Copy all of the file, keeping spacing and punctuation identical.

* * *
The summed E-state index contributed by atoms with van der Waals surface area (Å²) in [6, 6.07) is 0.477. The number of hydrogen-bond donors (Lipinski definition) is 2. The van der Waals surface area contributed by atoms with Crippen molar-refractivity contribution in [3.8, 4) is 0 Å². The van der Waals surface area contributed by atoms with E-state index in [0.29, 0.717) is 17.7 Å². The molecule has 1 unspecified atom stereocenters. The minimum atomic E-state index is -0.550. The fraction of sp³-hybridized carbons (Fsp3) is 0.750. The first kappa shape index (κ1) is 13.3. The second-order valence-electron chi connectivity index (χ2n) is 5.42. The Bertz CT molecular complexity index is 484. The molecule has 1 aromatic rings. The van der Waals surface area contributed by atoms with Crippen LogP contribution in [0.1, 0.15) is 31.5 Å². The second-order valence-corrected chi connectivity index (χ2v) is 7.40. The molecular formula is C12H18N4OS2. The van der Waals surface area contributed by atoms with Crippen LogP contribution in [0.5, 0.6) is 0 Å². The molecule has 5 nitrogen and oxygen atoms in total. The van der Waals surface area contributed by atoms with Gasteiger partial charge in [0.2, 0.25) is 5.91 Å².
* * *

The summed E-state index contributed by atoms with van der Waals surface area (Å²) in [6, 6.07) is 0.477. The number of hydrogen-bond donors (Lipinski definition) is 2. The van der Waals surface area contributed by atoms with Crippen molar-refractivity contribution in [3.8, 4) is 0 Å². The van der Waals surface area contributed by atoms with E-state index in [0.29, 0.717) is 17.7 Å². The molecule has 1 unspecified atom stereocenters. The minimum atomic E-state index is -0.550. The fraction of sp³-hybridized carbons (Fsp3) is 0.750. The first kappa shape index (κ1) is 13.3. The second-order valence-electron chi connectivity index (χ2n) is 5.42. The Bertz CT molecular complexity index is 484. The molecule has 1 aromatic rings. The van der Waals surface area contributed by atoms with Crippen LogP contribution in [0.1, 0.15) is 31.5 Å². The second-order valence-corrected chi connectivity index (χ2v) is 7.40. The molecular formula is C12H18N4OS2. The van der Waals surface area contributed by atoms with Crippen LogP contribution in [0.5, 0.6) is 0 Å². The molecule has 5 nitrogen and oxygen atoms in total. The van der Waals surface area contributed by atoms with Gasteiger partial charge in [0.2, 0.25) is 5.91 Å².